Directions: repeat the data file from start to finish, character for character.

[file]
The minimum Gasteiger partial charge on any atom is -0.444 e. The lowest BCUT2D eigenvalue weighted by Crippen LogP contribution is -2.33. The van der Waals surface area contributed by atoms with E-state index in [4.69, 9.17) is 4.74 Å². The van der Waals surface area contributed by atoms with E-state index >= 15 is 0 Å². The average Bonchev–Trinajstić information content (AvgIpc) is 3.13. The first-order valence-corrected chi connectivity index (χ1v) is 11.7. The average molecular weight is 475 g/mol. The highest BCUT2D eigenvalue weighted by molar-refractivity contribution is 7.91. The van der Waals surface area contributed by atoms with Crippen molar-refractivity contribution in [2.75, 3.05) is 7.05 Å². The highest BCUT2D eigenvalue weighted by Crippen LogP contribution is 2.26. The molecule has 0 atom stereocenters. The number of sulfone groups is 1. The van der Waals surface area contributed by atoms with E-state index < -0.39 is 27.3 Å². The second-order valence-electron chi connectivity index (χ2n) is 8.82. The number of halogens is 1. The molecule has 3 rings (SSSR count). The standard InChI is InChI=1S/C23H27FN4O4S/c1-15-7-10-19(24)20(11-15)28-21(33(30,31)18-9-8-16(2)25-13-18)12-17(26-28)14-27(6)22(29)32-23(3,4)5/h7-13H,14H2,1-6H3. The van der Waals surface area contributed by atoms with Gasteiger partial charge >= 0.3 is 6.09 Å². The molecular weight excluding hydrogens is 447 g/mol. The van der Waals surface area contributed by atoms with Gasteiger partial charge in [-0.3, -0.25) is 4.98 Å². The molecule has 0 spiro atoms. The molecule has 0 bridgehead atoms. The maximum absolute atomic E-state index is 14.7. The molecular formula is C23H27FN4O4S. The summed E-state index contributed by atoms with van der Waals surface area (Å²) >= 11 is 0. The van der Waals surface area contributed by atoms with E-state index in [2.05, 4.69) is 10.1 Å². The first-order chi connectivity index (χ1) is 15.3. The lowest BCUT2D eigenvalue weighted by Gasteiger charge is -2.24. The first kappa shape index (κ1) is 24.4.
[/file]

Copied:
The minimum Gasteiger partial charge on any atom is -0.444 e. The lowest BCUT2D eigenvalue weighted by Crippen LogP contribution is -2.33. The van der Waals surface area contributed by atoms with E-state index in [4.69, 9.17) is 4.74 Å². The van der Waals surface area contributed by atoms with E-state index >= 15 is 0 Å². The average Bonchev–Trinajstić information content (AvgIpc) is 3.13. The first-order valence-corrected chi connectivity index (χ1v) is 11.7. The average molecular weight is 475 g/mol. The highest BCUT2D eigenvalue weighted by molar-refractivity contribution is 7.91. The van der Waals surface area contributed by atoms with Crippen molar-refractivity contribution in [2.75, 3.05) is 7.05 Å². The highest BCUT2D eigenvalue weighted by Crippen LogP contribution is 2.26. The molecule has 0 atom stereocenters. The number of sulfone groups is 1. The van der Waals surface area contributed by atoms with E-state index < -0.39 is 27.3 Å². The second-order valence-electron chi connectivity index (χ2n) is 8.82. The number of halogens is 1. The molecule has 3 rings (SSSR count). The standard InChI is InChI=1S/C23H27FN4O4S/c1-15-7-10-19(24)20(11-15)28-21(33(30,31)18-9-8-16(2)25-13-18)12-17(26-28)14-27(6)22(29)32-23(3,4)5/h7-13H,14H2,1-6H3. The van der Waals surface area contributed by atoms with Gasteiger partial charge >= 0.3 is 6.09 Å². The molecular weight excluding hydrogens is 447 g/mol. The van der Waals surface area contributed by atoms with Gasteiger partial charge in [-0.3, -0.25) is 4.98 Å². The molecule has 0 spiro atoms. The molecule has 0 bridgehead atoms. The maximum absolute atomic E-state index is 14.7. The molecular formula is C23H27FN4O4S. The summed E-state index contributed by atoms with van der Waals surface area (Å²) >= 11 is 0. The van der Waals surface area contributed by atoms with E-state index in [2.05, 4.69) is 10.1 Å². The first-order chi connectivity index (χ1) is 15.3. The lowest BCUT2D eigenvalue weighted by Gasteiger charge is -2.24. The first kappa shape index (κ1) is 24.4.